By Roger Hecht, Reference Librarian and Classical Music specialist at the Cambridge Public Library.
The Paris-born Pierre Monteux began his musical career as a violinist before moving on to viola, and finally to conducting, starting in 1910. The next year, he took a post at Sergei Diaghilev’s Ballets Russes. In this capacity he conducted the premières of Stravinsky’s Petrouchka (1911) and The Rite of Spring (1913) (yes the one with the riot in Paris). He also premiered Debussy’s Jeux (1913) and Ravel’s Daphnis et Chloé (1912), among several others. Monteux moved to the United States in 1916 where he conducted at the Metropolitan Opera from 1917 to 1919. In the latter year, he became music director of the Boston Symphony Orchestra where he remained until 1924. Monteux succeeded Henri Rabaud, who held the post for a year. Before that, the orchestra’s conductors were Germans or from the German school of conducting. It was Monteux who established the BSO as a “French” orchestra (though not without some resistance from players), both in style and repertoire. In 1924, he began an association with the Concertgebouw Orchestra, and in 1929 he took over the Orchestre Symphonique de Paris, which he conducted until 1935.
Monteux returned to the US 1935 (becoming a citizen in 1946) where he took over the San Francisco Symphony Orchestra, remaining until 1952. In 1943, he founded The Pierre Monteux School for Conductors and Orchestra Musicians in Maine, where he taught Lorin Maazel, Neville Marriner, André Previn, David Zinman, and others. In 1951, he began working with the Boston Symphony again. He never resumed his music director status–Charles Munch held that post–but he led concerts in Boston until he died in 1964. His last music directorship was with the London Symphony Orchestra. He took the post at age 86, remaining until his death after blithely demanding a 25-year contract with an option for a 25-year renewal.
Monteux was a classic conductor of the Gallic style. His stick technique was second to none, and his interpretations were clean, detailed but in no way devoid of expression. He was not a great fan of recording, but he made several famous ones, many with Boston from RCA. Following is a partial list of what I consider the best known—many would make other choices. Included are all the BSO discs I know of and an occasional comment. Monteux made many fine recordings with the San Francisco Symphony, but I have not included them in favor of the better known ones.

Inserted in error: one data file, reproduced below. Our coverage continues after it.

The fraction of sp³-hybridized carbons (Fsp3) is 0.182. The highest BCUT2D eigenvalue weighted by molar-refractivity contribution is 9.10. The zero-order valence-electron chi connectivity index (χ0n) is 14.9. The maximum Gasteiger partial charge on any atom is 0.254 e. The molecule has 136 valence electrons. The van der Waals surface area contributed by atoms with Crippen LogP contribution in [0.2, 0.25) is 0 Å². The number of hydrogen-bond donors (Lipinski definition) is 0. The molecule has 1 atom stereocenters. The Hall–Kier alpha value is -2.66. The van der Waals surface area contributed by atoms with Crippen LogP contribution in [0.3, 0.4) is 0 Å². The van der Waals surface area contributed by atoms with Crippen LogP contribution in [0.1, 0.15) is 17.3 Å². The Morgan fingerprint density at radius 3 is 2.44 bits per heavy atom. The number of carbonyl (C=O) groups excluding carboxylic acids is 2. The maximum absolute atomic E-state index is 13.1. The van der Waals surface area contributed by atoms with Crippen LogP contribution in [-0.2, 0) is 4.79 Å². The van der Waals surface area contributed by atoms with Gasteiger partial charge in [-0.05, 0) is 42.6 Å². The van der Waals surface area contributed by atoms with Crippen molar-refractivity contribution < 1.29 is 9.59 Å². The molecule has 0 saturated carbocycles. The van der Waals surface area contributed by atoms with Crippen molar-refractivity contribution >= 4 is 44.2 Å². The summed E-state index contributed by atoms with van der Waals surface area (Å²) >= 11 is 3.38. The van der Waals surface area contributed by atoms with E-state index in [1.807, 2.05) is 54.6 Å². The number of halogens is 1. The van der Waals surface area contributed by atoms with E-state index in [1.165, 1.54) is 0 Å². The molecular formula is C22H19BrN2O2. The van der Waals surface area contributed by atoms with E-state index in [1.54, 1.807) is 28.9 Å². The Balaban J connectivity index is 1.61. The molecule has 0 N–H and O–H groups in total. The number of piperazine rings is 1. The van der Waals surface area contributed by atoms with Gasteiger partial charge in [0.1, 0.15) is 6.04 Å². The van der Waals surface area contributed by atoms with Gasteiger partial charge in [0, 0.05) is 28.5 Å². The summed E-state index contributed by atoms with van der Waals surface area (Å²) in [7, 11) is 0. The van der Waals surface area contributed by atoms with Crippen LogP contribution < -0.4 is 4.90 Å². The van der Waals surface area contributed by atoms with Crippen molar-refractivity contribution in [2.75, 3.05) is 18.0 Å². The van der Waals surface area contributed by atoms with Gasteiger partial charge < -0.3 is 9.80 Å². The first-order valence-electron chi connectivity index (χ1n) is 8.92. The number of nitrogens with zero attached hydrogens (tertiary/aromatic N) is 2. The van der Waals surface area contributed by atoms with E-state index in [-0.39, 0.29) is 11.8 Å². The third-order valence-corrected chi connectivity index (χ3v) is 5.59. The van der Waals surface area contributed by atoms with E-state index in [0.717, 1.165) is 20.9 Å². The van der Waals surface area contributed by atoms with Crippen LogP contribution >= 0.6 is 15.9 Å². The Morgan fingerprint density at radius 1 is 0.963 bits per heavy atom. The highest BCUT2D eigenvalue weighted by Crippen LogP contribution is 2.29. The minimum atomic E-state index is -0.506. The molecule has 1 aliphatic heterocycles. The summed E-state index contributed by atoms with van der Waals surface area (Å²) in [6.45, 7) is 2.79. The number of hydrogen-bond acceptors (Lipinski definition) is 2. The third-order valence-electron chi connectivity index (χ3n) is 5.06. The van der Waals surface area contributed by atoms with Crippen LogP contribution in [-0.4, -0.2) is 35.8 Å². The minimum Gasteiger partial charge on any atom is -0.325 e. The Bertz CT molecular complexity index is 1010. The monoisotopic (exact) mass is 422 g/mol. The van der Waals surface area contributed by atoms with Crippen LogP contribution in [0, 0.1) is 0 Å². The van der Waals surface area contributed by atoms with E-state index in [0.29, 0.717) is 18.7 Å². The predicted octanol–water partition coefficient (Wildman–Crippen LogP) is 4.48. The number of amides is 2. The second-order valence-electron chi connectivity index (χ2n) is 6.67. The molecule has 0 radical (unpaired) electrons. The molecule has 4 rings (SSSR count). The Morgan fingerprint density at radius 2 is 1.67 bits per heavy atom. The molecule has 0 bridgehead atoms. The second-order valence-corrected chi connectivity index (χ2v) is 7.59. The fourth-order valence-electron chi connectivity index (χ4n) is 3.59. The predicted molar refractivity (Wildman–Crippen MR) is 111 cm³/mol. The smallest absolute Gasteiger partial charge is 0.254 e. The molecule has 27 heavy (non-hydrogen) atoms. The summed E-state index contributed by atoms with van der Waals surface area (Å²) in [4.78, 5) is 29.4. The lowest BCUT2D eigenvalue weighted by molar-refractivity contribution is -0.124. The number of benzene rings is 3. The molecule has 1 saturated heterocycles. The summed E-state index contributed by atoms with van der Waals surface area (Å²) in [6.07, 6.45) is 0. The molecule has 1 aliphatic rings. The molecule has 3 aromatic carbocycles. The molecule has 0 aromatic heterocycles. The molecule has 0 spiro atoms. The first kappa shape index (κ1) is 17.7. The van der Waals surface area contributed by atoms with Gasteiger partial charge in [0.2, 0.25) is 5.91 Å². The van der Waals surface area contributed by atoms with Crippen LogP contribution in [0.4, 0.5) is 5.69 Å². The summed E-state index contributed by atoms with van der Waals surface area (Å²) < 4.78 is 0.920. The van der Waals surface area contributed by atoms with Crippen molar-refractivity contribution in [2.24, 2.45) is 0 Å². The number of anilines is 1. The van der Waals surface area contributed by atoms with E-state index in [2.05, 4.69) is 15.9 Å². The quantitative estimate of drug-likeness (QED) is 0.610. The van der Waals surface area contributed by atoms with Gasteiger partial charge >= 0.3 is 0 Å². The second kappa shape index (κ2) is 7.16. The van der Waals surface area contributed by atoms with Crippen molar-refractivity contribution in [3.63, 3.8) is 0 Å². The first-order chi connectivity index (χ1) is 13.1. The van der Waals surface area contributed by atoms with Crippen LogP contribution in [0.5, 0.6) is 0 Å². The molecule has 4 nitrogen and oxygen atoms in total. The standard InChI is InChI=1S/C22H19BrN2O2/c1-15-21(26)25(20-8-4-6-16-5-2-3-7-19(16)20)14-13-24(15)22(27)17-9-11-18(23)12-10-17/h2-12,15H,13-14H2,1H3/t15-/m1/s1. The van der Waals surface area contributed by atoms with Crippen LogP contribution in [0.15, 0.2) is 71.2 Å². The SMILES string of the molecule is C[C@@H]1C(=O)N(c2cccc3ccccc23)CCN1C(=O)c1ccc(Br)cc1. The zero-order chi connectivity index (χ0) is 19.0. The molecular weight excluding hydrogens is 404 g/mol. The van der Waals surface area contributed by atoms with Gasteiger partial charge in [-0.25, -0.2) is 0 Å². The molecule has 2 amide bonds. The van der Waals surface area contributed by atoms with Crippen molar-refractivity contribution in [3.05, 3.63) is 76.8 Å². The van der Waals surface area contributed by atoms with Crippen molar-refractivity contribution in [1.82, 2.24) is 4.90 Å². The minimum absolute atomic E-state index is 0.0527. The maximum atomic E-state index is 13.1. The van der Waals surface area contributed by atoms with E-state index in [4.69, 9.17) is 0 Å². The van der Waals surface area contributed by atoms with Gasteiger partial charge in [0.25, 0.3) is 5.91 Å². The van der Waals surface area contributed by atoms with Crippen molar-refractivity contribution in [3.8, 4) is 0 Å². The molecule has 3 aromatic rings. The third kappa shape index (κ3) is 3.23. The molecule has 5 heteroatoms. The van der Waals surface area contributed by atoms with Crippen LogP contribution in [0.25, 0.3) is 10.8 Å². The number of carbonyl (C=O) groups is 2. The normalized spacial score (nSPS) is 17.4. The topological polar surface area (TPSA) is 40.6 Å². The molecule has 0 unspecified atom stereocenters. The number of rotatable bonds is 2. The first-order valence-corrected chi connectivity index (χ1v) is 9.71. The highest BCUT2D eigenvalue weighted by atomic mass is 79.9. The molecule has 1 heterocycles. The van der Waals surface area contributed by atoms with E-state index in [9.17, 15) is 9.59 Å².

Symphonie Fantastique (Vienna Philharmonic)
Roméo et Juliette (London Symphony). A classic.
La Mer (Boston Symphony Orchestra
Images (London Symphony Orchestra)
Nocturnes (Boston Symphony)
Le Martyre de Saint Sébastien fragments (London Symphony)
Symphony No. 7 (London Symphony)
Enigma Variations (London Symphony). A classic to many, though somewhat overrated in my view.
Symphony in D Minor (Chicago Symphony). One of the greatest of this piece.
Orfeo et Euridice
Symphonies 94 and 101 (Vienna Philharmonic)
Violin Concerto (Leonid Kogan, Boston Symphony)
Les Préludes (Boston Symphony)
Manon (With Victoria de Los Angeles, considered still to be the best recording of this, though in mono)
Daphnis et Chloé (London Symphony) Given that Monteux premiered this work, it’s too bad that he did not record it in stereo with the Boston Symphony. Perhaps it was because the BSO recorded it twice during Monteux’s time with the orchestra, with Music Director Charles Munch.
Ma Mère l’Oye (London Symphony)
Schéhérazade (London Symphony). Somewhat overshadowed at the time by Scheherazades of Reiner and Beecham, a great performance nonetheless.
Havanaise (Leonid Kogan, violin, Boston Symphony)
Symphony No. 2 (London Symphony). Another classic from his LSO directorship.
Petrouchka (1911 score, Boston Symphony). I don’t think Munch ever recorded this, so we get one of Monteux’s finest.
Rite of Spring (Paris Conservatoire, Boston Symphony). The Paris recording is in stereo, but not a very good performance. The BSO reading is better (not great) and in mono.
Symphonies 4, 5, 6 (Boston Symphony Orchestra). A surpise to me that these are as good as they are. Monteux did well in the Russian repertoire, but the BSO brass of this era was nothing to write letters about.
La Traviata. A wonderful example, along with Manon, Monteux classical way with opera.
Biographies on and recordings of Pierre Monteux can be requested through the Cambridge Public Library’s catalog, here: https://library.minlib.net/search/?searchtype=X&SORT=D&searcharg=pierre+monteux&searchscope=1.
 The famous (and apocryphal?) joke about Monteux was that he began his musical career on violin, when he found that too hard, he switched to viola, and finding himself daunted by that instrument as well, became a conductor.